Nebraska Dave
2/4/2009 7:29:59 PM
Cindy, Sounds like the South Haven festival is quite a Winter time event to enjoy. Here in Nebraska our festivals are all in the Fall and Spring. Not so much in the Winter. Everyone holes up until the weather breaks in the Spring time. Then the Sports shows, garden shows, and flower shows begin to get our juices flowing. Central and Western Nebraska the residents are a little more bold and break out the snowmobiles for fun. My Uncle wore out a tobbogan towing us kids behind the snowmobile. It's really cool going 20 to 25 MPG on a tobbogan with about three other kids. The corners are real exciting at that speed because the tobbogan swings way out the length of the tow rope which increases the speed. However the snowmobile driver has to make sure he dodges the gopher mounds as it's never a good thing to leave the ground on a tobbogan. Many travel to Colorado mountains for skiing, but no real events here like you describe. I have heard of the card game echure but here in Nebraska the games of choice are either pitch or hearts. Many local small town pubs are frequented by farmers in the off season of winter. They gather to talk about the harvest, how bad the weather is, play some cards or pool, and gather up strength for the spring time flurry of planting. There's no real big lakes in Nebraska. Just farm ponds where the catch would be Bass or Crappie and maybe a catfish or two. Some folks like those from Michigan seem to have fun with all the seasons.



Pay Now & Save 50% Off the Cover Price

First Name: *
Last Name: *
Address: *
City: *
State/Province: *
Zip/Postal Code:*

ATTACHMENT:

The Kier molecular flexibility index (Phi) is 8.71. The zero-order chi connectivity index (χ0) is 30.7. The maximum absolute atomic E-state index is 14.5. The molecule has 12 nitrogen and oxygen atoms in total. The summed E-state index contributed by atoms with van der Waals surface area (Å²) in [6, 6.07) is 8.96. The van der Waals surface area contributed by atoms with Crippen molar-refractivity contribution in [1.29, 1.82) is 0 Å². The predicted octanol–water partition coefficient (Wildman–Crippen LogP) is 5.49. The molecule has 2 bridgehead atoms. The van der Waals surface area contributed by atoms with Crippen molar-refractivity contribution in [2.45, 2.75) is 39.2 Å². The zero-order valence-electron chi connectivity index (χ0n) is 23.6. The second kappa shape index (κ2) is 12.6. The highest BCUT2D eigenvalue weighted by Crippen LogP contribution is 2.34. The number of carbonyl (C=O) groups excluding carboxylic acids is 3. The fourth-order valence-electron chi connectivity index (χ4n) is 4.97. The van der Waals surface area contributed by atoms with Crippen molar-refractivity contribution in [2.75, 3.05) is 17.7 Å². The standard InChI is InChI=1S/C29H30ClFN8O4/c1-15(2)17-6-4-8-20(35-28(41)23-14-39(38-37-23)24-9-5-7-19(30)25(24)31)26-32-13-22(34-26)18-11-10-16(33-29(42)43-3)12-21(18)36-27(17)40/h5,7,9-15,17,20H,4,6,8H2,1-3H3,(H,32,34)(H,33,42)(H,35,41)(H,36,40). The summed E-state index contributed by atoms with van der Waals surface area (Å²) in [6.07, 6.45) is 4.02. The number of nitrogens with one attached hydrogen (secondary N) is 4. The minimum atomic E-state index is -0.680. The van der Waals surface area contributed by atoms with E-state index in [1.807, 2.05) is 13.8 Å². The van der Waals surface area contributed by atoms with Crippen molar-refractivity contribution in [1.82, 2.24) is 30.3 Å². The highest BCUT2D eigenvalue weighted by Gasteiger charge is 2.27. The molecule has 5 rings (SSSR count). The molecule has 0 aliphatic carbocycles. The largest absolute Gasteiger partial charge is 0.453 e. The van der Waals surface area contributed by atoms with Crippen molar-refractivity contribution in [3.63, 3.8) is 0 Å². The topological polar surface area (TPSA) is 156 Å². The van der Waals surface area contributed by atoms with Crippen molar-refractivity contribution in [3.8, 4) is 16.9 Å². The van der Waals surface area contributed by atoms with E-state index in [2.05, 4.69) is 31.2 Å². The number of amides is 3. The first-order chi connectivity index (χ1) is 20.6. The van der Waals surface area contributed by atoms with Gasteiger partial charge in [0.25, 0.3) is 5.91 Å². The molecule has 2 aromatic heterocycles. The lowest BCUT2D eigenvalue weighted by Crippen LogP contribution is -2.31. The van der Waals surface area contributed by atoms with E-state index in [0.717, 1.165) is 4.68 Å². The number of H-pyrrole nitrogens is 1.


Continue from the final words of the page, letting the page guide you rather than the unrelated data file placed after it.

Country:
Email:*
(* indicates a required item)
Canadian subs: 1 year, (includes postage & GST). Foreign subs: 1 year, . U.S. funds.
Canadian Subscribers - Click Here
Non US and Canadian Subscribers - Click Here

Live The Good Life with Grit!

For more than 125 years, Grit has helped its readers live more prosperously and happily while emphasizing the importance of community and a rural lifestyle tradition. In each bimonthly issue, Grit includes helpful articles, humorous and inspiring articles, captivating photos, gardening and cooking advice, do-it-yourself projects and the practical reader advice you would expect to find in America’s premier rural lifestyle magazine.

Get your guide to living outside the city limits delivered straight to your mailbox. Subscribe to Grit today!  Simply fill in your information below to receive 1 year (6 issues) of Grit for only $19.95!

SPECIAL BONUS OFFER!

At Grit, we have a tradition of respecting the land that sustains rural America. That’s why we want you to save money and trees by subscribing to Grit through our automatic renewal savings plan. By paying now with a credit card, you save an additional $5 and get 6 issues of Grit for only $14.95 (USA only).

Or, Bill Me Later and send me one year of Grit for just $19.95!